One of the more controversial antioxidants in HIV infection is N-acetylcysteine (NAC). It was proposed that NAC may act as an effective antioxidant and raise tissue glutathione levels in AIDS patients at dosages of 2 to 8 g per day.62–64 However, supplementation at a dosage of 1.8 g NAC failed to increase glutathione in white blood cells in patients with AIDS.65 Nonetheless, NAC inhibits HIV replication. Better options to raise glutathione levels may be vitamin E, beta-carotene, vitamin C, selenium, and alpha-lipoic acid.
Alpha-lipoic acid (also known as thioctic acid) is a sulfur-containing vitamin-like substance that plays an important role as the necessary cofactor in two vital energy-producing reactions involved in the production of cellular energy. Alpha-lipoic acid is not considered a vitamin because it is thought that either the body can usually manufacture sufficient levels or the nutrient can be acquired in sufficient quantities from food. However, as with many of the other compounds described in this section, a relative deficiency can occur in certain situations, and alpha-lipoic acid supplementation provides benefits beyond its role in normal metabolism. Alpha-lipoic acid is an effective antioxidant, unique in that it is effective against both water-soluble and fat-soluble free radicals.
Based on alpha-lipoic acid’s antioxidant effects as well as its ability to significantly inhibit the replication of HIV by reducing the activity of reverse transcriptase, it was suggested that it might be of value in HIV-positive patients.66,67 To test this hypothesis, a small pilot study was designed to determine the short-term effect of alpha-lipoic acid supplementation (150 mg three times per day) in HIV-positive patients.68 Alpha-lipoic acid supplementation increased plasma ascorbate in 9 of 10 patients, total glutathione in 7 of 7 patients, total plasma sulfur groups in 8 of 9 patients, and T helper lymphocytes and T helper/suppressor cell ratio in 6 of 10 patients, while the lipid peroxidation product malondialdehyde decreased in 8 of 9 patients. The results of this pilot study indicated that alpha-lipoic acid supplementation led to significant beneficial changes in the blood of HIV-infected patients. Perhaps the most significant of these effects was the increase in the glutathione content, since the level of glutathione is directly linked to preventing the progression to AIDS. Alpha-lipoic acid (600 mg) protected the liver, inhibited viral replication, increased intracellular glutathione, and increased CD4/CD8 ratios; it has the potential to decrease peripheral neuropathy pain because of its antioxidant effect on nervous tissue.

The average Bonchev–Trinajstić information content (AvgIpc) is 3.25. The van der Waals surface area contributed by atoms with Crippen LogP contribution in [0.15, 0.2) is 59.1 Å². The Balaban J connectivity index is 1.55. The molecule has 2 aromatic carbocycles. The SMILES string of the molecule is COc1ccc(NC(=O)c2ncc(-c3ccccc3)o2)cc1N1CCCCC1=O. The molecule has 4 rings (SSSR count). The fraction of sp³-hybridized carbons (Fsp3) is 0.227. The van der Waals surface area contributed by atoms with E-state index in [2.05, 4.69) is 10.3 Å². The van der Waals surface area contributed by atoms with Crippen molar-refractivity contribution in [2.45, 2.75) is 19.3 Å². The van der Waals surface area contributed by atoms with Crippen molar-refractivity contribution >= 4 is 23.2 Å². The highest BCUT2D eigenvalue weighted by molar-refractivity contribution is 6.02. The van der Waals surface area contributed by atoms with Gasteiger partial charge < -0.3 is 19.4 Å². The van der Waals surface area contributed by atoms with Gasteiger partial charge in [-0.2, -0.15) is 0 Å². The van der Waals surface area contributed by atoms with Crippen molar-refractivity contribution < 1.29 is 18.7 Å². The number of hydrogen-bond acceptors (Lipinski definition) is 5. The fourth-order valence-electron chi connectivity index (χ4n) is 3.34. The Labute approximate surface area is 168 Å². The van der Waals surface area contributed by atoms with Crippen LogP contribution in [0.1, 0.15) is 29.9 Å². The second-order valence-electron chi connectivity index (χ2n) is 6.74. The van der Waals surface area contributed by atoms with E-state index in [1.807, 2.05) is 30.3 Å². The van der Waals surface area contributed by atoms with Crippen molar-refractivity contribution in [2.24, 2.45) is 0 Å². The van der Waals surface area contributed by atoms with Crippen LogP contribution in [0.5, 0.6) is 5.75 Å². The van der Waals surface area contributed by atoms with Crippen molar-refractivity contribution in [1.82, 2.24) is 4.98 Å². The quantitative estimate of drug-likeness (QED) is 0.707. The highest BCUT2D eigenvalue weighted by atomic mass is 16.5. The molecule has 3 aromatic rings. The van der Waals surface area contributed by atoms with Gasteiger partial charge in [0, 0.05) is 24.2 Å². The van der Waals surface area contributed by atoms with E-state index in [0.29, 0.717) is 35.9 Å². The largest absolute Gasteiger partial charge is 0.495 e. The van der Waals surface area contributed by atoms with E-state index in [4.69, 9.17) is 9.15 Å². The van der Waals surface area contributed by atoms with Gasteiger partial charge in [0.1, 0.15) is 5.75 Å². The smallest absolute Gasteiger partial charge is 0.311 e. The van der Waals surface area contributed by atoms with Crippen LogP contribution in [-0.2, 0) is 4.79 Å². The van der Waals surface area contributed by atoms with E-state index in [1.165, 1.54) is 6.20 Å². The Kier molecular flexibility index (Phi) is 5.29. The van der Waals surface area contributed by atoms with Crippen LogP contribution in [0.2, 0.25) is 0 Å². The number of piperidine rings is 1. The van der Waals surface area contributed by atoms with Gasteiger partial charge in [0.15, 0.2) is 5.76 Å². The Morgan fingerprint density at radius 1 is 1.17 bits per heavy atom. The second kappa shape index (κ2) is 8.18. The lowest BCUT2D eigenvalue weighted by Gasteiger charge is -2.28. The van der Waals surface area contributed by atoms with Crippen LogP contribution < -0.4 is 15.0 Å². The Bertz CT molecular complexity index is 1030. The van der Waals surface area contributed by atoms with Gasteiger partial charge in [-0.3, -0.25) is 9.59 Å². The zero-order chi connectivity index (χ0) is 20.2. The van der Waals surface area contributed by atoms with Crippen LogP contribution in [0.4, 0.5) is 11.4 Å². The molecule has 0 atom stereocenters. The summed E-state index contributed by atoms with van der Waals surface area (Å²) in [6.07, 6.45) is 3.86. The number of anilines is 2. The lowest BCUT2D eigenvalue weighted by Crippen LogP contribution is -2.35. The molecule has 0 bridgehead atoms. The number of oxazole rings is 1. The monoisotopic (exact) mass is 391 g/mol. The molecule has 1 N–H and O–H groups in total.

Coenzyme Q10 also seems to be an important consideration. CoQ10 levels are often deficient in HIV-positive patients, leading to impaired energy production. Supplementation with CoQ10 increases circulating antibodies, helper T cells, and CD4/CD8 ratios in normal subjects and may produce similar effects in HIV-positive patients.69,70
Several reports indicate that systemic carnitine deficiency may be a problem in patients with AIDS. Reduced levels of carnitine are often found in the blood and blood cells in AIDS patients. Increasing the carnitine content of the white blood cells has been shown to strongly improve their function, a finding that highlights the importance of carnitine to the immune system.71
Carnitine has also been shown to prevent the toxicity of the drug AZT on muscle cells. AZT poisons the mitochondria of the muscle, leading to abnormal energy production within the muscle, which manifests itself clinically as muscle fatigue and pain. Because L-carnitine is able to prevent this negative effect of AZT and similar drugs, it is critically important in these patients.72–74
Clinical studies indicate that carnitine supplementation can improve immune function. When AIDS patients being treated with AZT were given 6 g L-carnitine per day, it led to significant increased white blood cell proliferation and reduced circulating tumor necrosis factor—a known trigger of HIV replication.75 Supplementation has also been shown to be effective for the painful peripheral nerve pain common to HIV-positive patients.76
There are many different herbs and herbal components that are showing great promise as antiviral agents active against HIV. In our opinion, the three that are presented here offer the most promise.